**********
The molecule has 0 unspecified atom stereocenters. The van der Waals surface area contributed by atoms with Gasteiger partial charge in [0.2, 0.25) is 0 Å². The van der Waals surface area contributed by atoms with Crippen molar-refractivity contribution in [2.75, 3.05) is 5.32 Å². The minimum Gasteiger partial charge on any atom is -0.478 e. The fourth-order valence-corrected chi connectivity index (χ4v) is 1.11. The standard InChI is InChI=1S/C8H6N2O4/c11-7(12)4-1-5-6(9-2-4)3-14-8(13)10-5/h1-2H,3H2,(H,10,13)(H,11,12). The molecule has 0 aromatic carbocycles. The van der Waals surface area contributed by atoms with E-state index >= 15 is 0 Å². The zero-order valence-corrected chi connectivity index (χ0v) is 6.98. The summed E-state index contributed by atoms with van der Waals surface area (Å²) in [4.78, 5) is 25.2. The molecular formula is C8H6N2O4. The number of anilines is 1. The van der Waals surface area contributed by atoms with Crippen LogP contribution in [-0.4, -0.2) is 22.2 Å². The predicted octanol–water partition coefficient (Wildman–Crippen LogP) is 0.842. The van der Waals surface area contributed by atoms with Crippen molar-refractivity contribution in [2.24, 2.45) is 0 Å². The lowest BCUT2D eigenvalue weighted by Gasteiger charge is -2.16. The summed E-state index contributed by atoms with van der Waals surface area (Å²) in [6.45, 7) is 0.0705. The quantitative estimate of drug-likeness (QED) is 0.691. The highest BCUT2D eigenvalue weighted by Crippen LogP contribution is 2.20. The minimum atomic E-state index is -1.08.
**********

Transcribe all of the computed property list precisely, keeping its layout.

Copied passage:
The molecule has 0 unspecified atom stereocenters. The van der Waals surface area contributed by atoms with Gasteiger partial charge in [0.2, 0.25) is 0 Å². The van der Waals surface area contributed by atoms with Crippen molar-refractivity contribution in [2.75, 3.05) is 5.32 Å². The minimum Gasteiger partial charge on any atom is -0.478 e. The fourth-order valence-corrected chi connectivity index (χ4v) is 1.11. The standard InChI is InChI=1S/C8H6N2O4/c11-7(12)4-1-5-6(9-2-4)3-14-8(13)10-5/h1-2H,3H2,(H,10,13)(H,11,12). The molecule has 0 aromatic carbocycles. The van der Waals surface area contributed by atoms with E-state index >= 15 is 0 Å². The zero-order valence-corrected chi connectivity index (χ0v) is 6.98. The summed E-state index contributed by atoms with van der Waals surface area (Å²) in [4.78, 5) is 25.2. The molecular formula is C8H6N2O4. The number of anilines is 1. The van der Waals surface area contributed by atoms with Crippen LogP contribution in [-0.4, -0.2) is 22.2 Å². The predicted octanol–water partition coefficient (Wildman–Crippen LogP) is 0.842. The van der Waals surface area contributed by atoms with Crippen molar-refractivity contribution in [2.24, 2.45) is 0 Å². The lowest BCUT2D eigenvalue weighted by Gasteiger charge is -2.16. The summed E-state index contributed by atoms with van der Waals surface area (Å²) in [6.45, 7) is 0.0705. The quantitative estimate of drug-likeness (QED) is 0.691. The highest BCUT2D eigenvalue weighted by Crippen LogP contribution is 2.20. The minimum atomic E-state index is -1.08.